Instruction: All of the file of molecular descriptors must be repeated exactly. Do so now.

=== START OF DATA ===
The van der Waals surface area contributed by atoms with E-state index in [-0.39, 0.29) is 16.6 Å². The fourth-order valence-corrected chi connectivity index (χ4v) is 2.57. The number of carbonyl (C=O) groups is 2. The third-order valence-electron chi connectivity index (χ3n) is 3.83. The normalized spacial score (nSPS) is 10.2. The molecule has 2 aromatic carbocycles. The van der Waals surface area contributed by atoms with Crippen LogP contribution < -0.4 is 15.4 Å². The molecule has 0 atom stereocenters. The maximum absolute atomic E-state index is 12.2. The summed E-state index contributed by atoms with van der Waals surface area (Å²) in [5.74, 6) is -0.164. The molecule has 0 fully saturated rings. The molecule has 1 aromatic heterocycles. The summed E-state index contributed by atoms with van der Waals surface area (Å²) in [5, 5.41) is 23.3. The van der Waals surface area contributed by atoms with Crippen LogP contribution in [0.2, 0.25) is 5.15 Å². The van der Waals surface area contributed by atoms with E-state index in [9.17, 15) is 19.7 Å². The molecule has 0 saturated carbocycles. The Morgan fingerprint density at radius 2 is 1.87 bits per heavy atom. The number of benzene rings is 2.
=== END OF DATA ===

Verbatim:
The van der Waals surface area contributed by atoms with E-state index in [-0.39, 0.29) is 16.6 Å². The fourth-order valence-corrected chi connectivity index (χ4v) is 2.57. The number of carbonyl (C=O) groups is 2. The third-order valence-electron chi connectivity index (χ3n) is 3.83. The normalized spacial score (nSPS) is 10.2. The molecule has 2 aromatic carbocycles. The van der Waals surface area contributed by atoms with Crippen LogP contribution < -0.4 is 15.4 Å². The molecule has 0 atom stereocenters. The maximum absolute atomic E-state index is 12.2. The summed E-state index contributed by atoms with van der Waals surface area (Å²) in [5.74, 6) is -0.164. The molecule has 0 fully saturated rings. The molecule has 1 aromatic heterocycles. The summed E-state index contributed by atoms with van der Waals surface area (Å²) in [5, 5.41) is 23.3. The van der Waals surface area contributed by atoms with Crippen LogP contribution in [0.2, 0.25) is 5.15 Å². The van der Waals surface area contributed by atoms with E-state index in [9.17, 15) is 19.7 Å². The molecule has 0 saturated carbocycles. The Morgan fingerprint density at radius 2 is 1.87 bits per heavy atom. The number of benzene rings is 2.